In a social experiment with conversational robots, engineers were shocked at just how much humans opened up to the little machines.
If a stranger asked you a personal question, would you answer? Probably not. But what if that stranger was a robot? You might be surprised at how much an AI can get you to open up. In fact, social experiments have established that humans have an unexpected inclination to share their deepest secrets and innermost thoughts with robots who seem friendly – it all started with Boxie the robot.
In the Media Lab at MIT, a normal man in his mid-30s wandered in, and Boxie, a cute little child-like robot, started to chat with him. The man explained how he was a runner from the Boston marathon who was stuck in the city due to a volcanic eruption in Iceland, but extraordinarily, the man proceeded to lay on the floor and open up to Boxie about his story and his troubles. Alexander Reben, the engineer who built Boxie, wrote that the man was honest and open in a way that surprised him.
Reben wasn’t shocked that Boxie was capable of inspiring an emotional response in humans, but it did astound him that Boxie could elicit intimate details from strangers so effortlessly. He decided to further experiment and see just how much people would pour their hearts out to robots, and that’s when the BlabDroids were born.
BlabDroids were engineered to be even smaller and cuter than Boxie, with an innocent child’s voice and improved questions, responses, and interaction abilities. Reben partnered up with filmmaker Brent Hoff and sent the robots out to parks, public places, and international film festivals to meet some new friends. Reben and Hoff dreamt up the idea of producing the first documentary filmed by robots, and sent the BlabDroids around the world. They mingled with the people of the USA, the UK, Canada, the Netherlands, China, Sweden, and Switzerland.
People interacted with the new robots for about 30 minutes on average, and they revealed extremely personal stories — things you wouldn’t normally discuss with a stranger. Plus, the robot told its interviewees upfront that it was recording them for a documentary, so they were fully aware of the situation, but it didn’t seem to discourage any of the flagrant honesty in their responses.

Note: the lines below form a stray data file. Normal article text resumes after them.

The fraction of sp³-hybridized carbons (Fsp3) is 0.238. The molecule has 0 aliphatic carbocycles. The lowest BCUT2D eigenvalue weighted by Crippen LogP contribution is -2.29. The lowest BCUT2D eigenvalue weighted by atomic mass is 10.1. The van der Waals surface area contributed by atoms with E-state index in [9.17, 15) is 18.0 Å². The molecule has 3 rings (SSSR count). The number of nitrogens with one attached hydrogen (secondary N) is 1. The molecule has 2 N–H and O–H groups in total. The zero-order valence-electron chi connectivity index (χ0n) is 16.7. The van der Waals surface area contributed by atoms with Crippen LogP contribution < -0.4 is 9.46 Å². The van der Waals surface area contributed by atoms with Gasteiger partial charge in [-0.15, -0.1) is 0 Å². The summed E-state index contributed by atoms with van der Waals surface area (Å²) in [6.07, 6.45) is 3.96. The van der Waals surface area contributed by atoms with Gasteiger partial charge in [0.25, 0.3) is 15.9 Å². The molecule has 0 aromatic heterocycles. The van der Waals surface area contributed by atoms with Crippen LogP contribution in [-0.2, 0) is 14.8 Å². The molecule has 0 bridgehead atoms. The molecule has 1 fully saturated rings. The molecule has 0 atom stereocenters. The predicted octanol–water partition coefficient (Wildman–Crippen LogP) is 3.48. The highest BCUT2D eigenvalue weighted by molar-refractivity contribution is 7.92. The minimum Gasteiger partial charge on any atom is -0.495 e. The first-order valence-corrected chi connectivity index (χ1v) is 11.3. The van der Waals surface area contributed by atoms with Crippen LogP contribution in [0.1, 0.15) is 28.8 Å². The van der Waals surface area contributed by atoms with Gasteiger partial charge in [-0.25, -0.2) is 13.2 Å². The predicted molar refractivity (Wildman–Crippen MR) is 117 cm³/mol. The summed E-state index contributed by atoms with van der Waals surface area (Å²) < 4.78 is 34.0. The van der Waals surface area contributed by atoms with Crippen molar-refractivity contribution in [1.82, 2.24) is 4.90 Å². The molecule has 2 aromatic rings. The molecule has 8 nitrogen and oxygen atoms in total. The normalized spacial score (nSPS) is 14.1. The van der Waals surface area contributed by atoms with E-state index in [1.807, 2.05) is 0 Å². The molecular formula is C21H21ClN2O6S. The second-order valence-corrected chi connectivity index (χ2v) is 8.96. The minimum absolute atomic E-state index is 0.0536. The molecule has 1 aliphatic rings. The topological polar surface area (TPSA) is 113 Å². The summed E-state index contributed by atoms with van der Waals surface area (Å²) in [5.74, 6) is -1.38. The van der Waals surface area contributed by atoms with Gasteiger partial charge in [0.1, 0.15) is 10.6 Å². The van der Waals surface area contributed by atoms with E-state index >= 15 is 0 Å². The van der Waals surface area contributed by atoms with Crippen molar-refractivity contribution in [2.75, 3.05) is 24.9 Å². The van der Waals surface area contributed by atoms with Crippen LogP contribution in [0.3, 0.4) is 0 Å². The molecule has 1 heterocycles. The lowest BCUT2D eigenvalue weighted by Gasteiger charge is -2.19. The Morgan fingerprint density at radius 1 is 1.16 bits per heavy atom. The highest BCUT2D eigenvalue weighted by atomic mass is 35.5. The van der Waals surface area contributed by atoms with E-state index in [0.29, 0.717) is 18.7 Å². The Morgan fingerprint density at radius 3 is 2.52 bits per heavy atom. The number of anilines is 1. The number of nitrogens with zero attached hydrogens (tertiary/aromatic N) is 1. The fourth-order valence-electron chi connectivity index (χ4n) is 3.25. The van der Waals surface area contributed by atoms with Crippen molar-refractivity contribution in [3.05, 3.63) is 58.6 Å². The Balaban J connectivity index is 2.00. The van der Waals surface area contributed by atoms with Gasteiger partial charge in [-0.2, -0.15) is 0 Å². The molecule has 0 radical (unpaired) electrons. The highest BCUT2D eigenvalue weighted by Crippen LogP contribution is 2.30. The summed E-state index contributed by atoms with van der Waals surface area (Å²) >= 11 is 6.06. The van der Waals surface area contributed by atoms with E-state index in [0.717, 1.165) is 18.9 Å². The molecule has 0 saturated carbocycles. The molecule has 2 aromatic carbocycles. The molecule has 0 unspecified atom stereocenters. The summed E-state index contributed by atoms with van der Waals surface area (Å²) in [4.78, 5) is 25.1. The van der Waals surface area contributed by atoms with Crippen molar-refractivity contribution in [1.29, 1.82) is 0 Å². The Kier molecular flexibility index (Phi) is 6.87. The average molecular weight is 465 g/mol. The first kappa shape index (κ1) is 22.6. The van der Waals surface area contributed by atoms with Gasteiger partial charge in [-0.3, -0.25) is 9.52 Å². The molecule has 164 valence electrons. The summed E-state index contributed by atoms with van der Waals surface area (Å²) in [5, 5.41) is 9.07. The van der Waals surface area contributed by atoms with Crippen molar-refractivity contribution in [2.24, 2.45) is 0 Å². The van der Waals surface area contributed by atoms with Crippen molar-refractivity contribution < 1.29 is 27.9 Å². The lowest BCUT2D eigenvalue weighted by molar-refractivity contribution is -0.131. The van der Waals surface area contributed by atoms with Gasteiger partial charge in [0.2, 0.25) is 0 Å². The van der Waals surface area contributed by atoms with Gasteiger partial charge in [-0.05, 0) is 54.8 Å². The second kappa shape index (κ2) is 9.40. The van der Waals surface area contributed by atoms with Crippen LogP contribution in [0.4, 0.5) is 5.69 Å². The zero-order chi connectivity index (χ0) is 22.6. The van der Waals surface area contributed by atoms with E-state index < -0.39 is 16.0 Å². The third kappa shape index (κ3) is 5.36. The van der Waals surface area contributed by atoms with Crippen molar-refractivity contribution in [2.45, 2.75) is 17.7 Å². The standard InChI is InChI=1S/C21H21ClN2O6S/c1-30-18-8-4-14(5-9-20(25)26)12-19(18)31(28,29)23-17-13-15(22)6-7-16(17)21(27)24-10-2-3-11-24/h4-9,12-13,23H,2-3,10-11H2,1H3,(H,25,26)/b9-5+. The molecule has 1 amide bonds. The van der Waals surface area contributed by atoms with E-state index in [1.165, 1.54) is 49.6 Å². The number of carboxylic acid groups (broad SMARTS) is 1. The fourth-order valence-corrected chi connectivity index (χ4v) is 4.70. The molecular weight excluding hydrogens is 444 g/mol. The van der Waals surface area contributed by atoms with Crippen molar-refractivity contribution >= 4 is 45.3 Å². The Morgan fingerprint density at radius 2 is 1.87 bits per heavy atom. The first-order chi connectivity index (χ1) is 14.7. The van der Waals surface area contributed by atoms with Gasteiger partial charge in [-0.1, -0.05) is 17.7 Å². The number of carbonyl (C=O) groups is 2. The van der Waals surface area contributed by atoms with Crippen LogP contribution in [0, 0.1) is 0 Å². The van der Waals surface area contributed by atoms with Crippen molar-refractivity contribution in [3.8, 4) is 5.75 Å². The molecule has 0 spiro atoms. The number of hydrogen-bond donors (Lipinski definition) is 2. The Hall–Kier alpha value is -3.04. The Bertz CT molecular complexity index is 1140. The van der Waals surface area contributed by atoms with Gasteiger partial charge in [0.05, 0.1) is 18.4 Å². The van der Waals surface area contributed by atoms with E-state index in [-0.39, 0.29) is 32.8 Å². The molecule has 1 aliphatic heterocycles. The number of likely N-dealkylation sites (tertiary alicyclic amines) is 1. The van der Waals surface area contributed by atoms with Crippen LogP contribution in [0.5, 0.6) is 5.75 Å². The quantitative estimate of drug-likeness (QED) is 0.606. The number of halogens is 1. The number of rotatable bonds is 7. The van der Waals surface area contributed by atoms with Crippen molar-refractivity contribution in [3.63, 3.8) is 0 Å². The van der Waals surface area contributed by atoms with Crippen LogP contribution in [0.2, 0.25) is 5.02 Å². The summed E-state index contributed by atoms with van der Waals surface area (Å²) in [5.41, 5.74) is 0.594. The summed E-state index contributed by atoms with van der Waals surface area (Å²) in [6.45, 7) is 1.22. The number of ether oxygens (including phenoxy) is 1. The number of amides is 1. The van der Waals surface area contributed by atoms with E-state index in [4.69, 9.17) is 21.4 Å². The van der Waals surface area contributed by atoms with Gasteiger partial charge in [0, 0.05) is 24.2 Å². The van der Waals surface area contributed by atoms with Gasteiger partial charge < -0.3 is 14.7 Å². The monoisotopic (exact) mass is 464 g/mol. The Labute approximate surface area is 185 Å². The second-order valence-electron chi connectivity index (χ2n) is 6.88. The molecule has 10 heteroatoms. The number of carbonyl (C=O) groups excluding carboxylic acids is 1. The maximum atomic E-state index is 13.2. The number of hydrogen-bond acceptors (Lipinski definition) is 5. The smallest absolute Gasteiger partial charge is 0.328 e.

Reben shared some of the conversations the robot had in his BBC Future article:
BlabDroid: “What’s the worst thing you have ever done to someone?”
Person 1: “Not telling my dad I loved him before he died.”
Person 2: "The worst thing I ever did was, um, made it so that my mother had to drown some kittens one time and I didn't realise until after that was over that it was a very difficult thing for her to do and I've never... I've never forgiven myself for making her drown some little kittens, but we couldn't keep them and I should have come up with some other way.”
BlabDroid: “If you could tell someone not to make the same mistake you did, what mistake would that be?”
Person 1: “Having kids.”
(Let’s hope Person 1’s children never see this documentary…)
Clearly, the BlabDroids created a sense of comfort and trust between themselves and the humans, encouraging them to share personal stories of regret and hardship. Perhaps we feel more comfortable sharing our deepest secrets with a machine because we know it will pass no harsh judgment upon us in return. They enable us to talk about the things that are hardest to talk about without the complications weaved into our human relationships.
Interestingly, in another study in which Reben collaborated with Alicia Eggert in 2012, they designed a robot that had a sense of “life” — it had a kick drum to represent its pulse, and an average human lifespan of 78 years. Giving the robot a pulse and a sense of mortality seemed to compel people to see it as a living being. Some people even said that seeing the “dying” robot gave them energy to go out and take advantage of their own lives since it reminded them that life is short.
As robots continue to grow more artificially intelligent and autonomous, people might not even notice a difference between venting to a robot or another human in the future. Growing comfortable enough to share important feelings with them seems to come naturally to us. Maybe sometimes we just need someone (or something) to listen.
Check out the adorable BlabDroids in action in this sneak peak to the documentary feature.